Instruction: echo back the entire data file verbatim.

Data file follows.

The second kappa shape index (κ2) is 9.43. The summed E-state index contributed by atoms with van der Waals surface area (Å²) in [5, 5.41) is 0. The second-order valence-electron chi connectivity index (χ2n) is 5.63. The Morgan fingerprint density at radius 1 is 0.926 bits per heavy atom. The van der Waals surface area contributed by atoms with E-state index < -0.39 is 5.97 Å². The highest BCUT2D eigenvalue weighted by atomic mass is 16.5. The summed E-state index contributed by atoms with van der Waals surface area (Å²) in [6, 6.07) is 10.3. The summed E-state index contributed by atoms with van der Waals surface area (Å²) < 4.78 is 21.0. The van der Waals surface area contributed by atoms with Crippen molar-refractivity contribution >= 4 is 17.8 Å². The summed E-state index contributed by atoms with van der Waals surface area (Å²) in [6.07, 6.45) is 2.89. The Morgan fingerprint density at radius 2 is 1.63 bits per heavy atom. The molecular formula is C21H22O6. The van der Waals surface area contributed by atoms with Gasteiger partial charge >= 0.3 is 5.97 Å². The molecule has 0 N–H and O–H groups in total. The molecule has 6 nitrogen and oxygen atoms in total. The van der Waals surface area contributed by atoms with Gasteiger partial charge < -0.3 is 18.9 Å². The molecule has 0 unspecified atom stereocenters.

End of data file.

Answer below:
The second kappa shape index (κ2) is 9.43. The summed E-state index contributed by atoms with van der Waals surface area (Å²) in [5, 5.41) is 0. The second-order valence-electron chi connectivity index (χ2n) is 5.63. The Morgan fingerprint density at radius 1 is 0.926 bits per heavy atom. The van der Waals surface area contributed by atoms with E-state index < -0.39 is 5.97 Å². The highest BCUT2D eigenvalue weighted by atomic mass is 16.5. The summed E-state index contributed by atoms with van der Waals surface area (Å²) in [6, 6.07) is 10.3. The summed E-state index contributed by atoms with van der Waals surface area (Å²) < 4.78 is 21.0. The van der Waals surface area contributed by atoms with Crippen molar-refractivity contribution >= 4 is 17.8 Å². The summed E-state index contributed by atoms with van der Waals surface area (Å²) in [6.07, 6.45) is 2.89. The Morgan fingerprint density at radius 2 is 1.63 bits per heavy atom. The molecular formula is C21H22O6. The van der Waals surface area contributed by atoms with Gasteiger partial charge >= 0.3 is 5.97 Å². The molecule has 0 N–H and O–H groups in total. The molecule has 6 nitrogen and oxygen atoms in total. The van der Waals surface area contributed by atoms with Gasteiger partial charge < -0.3 is 18.9 Å². The molecule has 0 unspecified atom stereocenters.